To clarify, I think if you were listing these positions categorically as left and right, you'd see Wake as a LDE and Jordan as a RDE. I've listed those letters in parentheses as to where each player plays strictly as a defensive end in the base package. Obviously they will lineup elsewhere in other packages and formations, but figured this would be helpful.

    As a bonus, since the NFL is a pass-happy league these days, I figure it’s prudent to list nickel formations as one of Miami’s primary packages. Last year we saw both a 4-2-5 front and a 3-3-5.

    [​IMG]
    4-2-5 front with Dannell Ellerbe and Dion Jordan as linebackers. Jordan covers Gates man-to-man on this play.

    [video=youtube;cLaMCf5mPVM]https://www.youtube.com/watch?v=cLaMCf5mPVM[/video]
    3-3-5 front with Odrick, Starks, and Wake on the line and Jordan, Ellerbe, and Wheeler as linebackers. Ignore the guy snoring in the background.

    Joe Philbin said after the first OTA last week that they’ll “…do what we have to do to get off the field on 3rd down…” pretty much verbatim. What this means, I think, is that you can expect to see Dion Jordan playing as a stand-up Linebacker, covering TEs man-to-man, spying, and blitzing from various points on the defense. While I don’t have a breakdown of Miami’s formation use (maybe someone who accesses PFF does?), it appeared to me that later in the year Miami went with more of a 3-3-5 lineup in their sub-packages. So, just as a quick depth chart based on that from last year, I think you’ll see the following lineup quite a bit:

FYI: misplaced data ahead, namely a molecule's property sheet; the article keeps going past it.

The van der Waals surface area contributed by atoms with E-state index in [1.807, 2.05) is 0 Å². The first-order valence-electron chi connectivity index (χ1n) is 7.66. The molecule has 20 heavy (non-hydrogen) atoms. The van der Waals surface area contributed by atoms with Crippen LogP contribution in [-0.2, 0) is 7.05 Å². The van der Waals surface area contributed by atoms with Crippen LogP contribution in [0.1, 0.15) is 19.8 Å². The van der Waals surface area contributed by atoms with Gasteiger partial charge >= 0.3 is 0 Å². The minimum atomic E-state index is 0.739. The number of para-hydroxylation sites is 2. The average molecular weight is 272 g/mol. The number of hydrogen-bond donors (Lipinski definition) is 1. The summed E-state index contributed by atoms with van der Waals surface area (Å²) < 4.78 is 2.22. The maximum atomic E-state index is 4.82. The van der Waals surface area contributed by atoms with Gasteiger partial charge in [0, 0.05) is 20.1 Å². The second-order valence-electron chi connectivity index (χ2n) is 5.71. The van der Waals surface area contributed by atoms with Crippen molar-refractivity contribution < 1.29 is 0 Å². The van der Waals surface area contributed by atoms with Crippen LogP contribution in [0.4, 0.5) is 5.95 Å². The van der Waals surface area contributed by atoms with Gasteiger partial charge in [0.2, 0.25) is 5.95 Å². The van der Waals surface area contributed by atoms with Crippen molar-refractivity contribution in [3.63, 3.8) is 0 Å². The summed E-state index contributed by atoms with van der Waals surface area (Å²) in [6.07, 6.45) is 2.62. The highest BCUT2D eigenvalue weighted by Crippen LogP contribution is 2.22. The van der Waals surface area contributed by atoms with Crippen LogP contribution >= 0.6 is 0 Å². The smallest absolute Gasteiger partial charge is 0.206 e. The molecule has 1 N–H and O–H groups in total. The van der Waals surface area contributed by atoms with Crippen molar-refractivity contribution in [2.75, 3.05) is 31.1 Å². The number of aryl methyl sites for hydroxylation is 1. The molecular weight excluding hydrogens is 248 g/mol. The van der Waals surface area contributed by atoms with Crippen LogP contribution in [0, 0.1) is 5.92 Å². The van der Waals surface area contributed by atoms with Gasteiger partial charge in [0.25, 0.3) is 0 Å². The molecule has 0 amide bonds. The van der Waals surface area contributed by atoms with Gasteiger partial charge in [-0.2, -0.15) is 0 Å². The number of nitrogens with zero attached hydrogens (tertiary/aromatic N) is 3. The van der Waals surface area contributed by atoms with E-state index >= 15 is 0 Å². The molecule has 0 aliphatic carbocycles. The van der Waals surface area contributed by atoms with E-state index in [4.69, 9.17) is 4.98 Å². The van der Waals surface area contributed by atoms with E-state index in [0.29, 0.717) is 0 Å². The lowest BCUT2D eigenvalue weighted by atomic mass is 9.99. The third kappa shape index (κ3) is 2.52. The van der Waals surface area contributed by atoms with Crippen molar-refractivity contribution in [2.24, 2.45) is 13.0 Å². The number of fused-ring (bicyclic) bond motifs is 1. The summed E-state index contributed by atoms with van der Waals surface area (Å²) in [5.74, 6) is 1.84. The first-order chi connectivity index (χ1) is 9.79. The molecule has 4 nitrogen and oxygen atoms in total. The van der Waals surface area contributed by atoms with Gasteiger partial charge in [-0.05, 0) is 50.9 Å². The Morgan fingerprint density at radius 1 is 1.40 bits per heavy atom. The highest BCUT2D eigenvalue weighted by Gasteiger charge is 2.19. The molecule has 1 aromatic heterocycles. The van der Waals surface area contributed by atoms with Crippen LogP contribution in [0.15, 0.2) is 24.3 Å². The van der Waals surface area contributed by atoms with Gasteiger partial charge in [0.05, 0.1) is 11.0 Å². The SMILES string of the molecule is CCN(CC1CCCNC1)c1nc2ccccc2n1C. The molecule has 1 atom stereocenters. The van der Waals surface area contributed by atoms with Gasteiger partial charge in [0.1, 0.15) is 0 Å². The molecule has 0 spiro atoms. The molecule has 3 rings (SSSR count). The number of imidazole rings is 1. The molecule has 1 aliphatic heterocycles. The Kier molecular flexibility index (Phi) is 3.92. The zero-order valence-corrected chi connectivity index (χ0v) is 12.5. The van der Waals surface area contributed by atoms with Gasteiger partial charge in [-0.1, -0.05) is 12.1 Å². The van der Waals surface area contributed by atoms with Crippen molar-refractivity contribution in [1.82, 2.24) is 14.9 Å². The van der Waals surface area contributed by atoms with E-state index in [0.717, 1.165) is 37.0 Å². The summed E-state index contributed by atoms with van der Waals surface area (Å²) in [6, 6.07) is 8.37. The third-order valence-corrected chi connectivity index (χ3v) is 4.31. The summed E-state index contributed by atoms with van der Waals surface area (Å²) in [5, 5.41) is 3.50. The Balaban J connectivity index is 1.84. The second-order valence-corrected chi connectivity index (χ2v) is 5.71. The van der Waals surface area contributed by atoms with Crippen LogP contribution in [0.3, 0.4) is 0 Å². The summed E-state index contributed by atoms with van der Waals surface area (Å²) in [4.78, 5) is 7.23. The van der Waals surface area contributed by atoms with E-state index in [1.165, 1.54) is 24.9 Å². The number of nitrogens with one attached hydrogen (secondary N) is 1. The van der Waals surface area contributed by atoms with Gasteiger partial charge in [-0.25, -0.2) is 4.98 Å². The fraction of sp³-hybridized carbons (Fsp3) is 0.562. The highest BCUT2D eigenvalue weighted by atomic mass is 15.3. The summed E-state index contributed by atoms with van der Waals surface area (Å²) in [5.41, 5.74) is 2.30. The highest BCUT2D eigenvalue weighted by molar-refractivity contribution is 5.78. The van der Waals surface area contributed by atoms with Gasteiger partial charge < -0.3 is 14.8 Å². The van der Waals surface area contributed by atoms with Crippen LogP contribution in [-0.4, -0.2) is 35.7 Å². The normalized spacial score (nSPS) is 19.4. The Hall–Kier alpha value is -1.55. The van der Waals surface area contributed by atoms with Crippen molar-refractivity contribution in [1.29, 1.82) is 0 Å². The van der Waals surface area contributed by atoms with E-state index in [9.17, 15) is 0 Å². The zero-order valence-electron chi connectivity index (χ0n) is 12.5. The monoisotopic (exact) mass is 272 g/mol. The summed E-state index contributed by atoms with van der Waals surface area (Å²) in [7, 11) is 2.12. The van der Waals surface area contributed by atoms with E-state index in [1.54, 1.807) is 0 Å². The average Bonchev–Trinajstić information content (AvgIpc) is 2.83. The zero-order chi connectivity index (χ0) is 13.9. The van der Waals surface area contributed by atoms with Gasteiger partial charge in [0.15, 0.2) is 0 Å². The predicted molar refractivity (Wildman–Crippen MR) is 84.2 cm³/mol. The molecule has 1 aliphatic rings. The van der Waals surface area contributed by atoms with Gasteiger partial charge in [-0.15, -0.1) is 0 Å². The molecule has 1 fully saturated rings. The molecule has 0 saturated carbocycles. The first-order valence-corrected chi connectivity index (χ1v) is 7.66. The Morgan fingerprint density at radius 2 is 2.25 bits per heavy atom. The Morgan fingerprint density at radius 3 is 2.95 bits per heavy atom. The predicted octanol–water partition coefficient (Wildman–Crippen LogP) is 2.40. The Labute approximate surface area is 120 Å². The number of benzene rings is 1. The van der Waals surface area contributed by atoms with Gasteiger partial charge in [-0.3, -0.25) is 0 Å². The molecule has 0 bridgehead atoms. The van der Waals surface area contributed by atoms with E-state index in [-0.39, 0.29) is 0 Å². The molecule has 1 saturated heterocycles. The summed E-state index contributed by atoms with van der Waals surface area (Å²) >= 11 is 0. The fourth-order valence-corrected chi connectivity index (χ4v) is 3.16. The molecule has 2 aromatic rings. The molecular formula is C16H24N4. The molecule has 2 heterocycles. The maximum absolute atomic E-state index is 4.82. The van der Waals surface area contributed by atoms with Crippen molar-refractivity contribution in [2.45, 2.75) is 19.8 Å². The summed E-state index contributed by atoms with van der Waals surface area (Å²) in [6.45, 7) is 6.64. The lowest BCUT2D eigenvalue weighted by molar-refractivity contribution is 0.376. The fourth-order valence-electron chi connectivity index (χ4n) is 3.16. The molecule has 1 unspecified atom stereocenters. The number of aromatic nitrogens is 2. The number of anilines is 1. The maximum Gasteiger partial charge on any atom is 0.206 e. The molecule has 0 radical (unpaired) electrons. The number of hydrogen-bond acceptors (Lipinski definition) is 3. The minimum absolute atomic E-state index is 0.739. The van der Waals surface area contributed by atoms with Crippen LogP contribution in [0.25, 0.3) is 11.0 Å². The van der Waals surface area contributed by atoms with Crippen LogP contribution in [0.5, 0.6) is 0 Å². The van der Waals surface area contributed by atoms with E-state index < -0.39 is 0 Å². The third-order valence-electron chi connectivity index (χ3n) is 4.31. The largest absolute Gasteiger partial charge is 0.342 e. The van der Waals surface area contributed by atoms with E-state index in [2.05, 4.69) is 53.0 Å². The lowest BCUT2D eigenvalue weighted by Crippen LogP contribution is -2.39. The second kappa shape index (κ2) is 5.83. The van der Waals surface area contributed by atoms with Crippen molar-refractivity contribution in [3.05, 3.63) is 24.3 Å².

RDE – Olivier Vernon
    DT – Jared Odrick or Randy Starks
    LDE – Cameron Wake
    OLB – Dion Jordan
    ILB – Dannell Ellerbe or Jelani Jenkins
    OLB – Philip Wheeler
    RCB – Cortland Finnegan
    NCB – Jimmy Wilson or Jamar Taylor or Michael Thomas
    FS – Louis Delmas
    SS – Reshad Jones
    LCB – Brent Grimes

    Uses of Dion Jordan in sub packages as mentioned above:

    [​IMG]
    Blitzing from ILB spot.

    [​IMG]
    Man-to-man coverage on Jimmy Graham from stand-up OLB spot in 3-3-5 front.

    There are plenty more shots on this blog: http://www.thechipwagon.com/eagles/...ns-2013-season-part-2-outside-linebacker.html

    I think in this look that Jared Odrick and Randy Starks are pretty much interchangeable and your simply going to see whatever player is fresher during the course of the game get these snaps. Odrick’s length up the middle also presents a challenge against dump-offs and crossing patterns underneath the defensive backs.